Computer in a plug . . .

From UK PC world.

A new type of PC which is incorporated into a conventional three-point plug is being released in the UK.
The Plug Computer is based on a platform developed by US semiconductor firm, Marvell.

The device squeezes a 1.2GHz processor, 512MB of DRAM, 512MB of NAND Flash memory, plus Ethernet and USB ports into a unit no larger than a plug adaptor.

The headless computer plugs straight into the wall, acting as a tiny, low-powered home server.

More here.

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14 years ago

There is no way in hell that a plug-computer relying on resdiential AC is more reliable than a server in a proper data centre.

You would think that, but iiNet was out of action for half a day when a datacenter (in Melbourne? too lazy to look it up) lost power on a triple-redundant circuit. I’ve lived just about everywhere round Sydney and I’ve never seen more than a half-hour outage with regular wall power, and that’s seriously rare. I expect that even a bottom of the line UPS could keep little pluggy up for an order of magnitude longer than the 99.9% outlier.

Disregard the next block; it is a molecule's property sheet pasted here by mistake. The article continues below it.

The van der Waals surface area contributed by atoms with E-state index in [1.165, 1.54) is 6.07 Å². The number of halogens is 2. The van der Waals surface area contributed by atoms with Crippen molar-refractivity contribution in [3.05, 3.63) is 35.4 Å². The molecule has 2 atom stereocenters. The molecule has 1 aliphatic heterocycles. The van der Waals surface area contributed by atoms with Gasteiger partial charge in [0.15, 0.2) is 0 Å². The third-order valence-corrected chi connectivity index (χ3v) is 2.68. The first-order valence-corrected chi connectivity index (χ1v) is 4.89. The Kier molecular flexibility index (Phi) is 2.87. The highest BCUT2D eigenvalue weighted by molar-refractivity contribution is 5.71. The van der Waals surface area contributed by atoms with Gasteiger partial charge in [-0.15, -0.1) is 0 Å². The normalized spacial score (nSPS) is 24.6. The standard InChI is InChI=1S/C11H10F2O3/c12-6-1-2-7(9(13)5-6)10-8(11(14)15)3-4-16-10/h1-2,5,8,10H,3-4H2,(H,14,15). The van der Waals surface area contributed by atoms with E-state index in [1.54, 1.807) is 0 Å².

The problem with power circuits in expensive data centers is that the data-center management are not power experts, and the redundant circuits don’t get put to the test very often. On the other hand, although residential AC does experience more outages, they tend to be short (say 5 minutes) and the people who supply that power are very adept at dealing with them because that’s all they do, every day. Kind of weird and backwards, but logical.

There’s kind of an economic theory re. engineering — once system X gets a reputation for being very reliable, anyone who knows how to repair system X is seen as redundant and is sacked and/or outsourced. The outsourcing contract makes random promises and generally goes through a disposable front company (should anyone take those promises seriously), plus the outsourcing company faces the same decision-making criteria and we nest into a layer of recursion. The highly reliable system then fails less often, but causes bigger problems when it does fail, and takes longer to repair. The end result is a constant expectation for the percent outage which is determined not by any physical property, but by the willingness of managers and company owners to take risks at various stages down the line.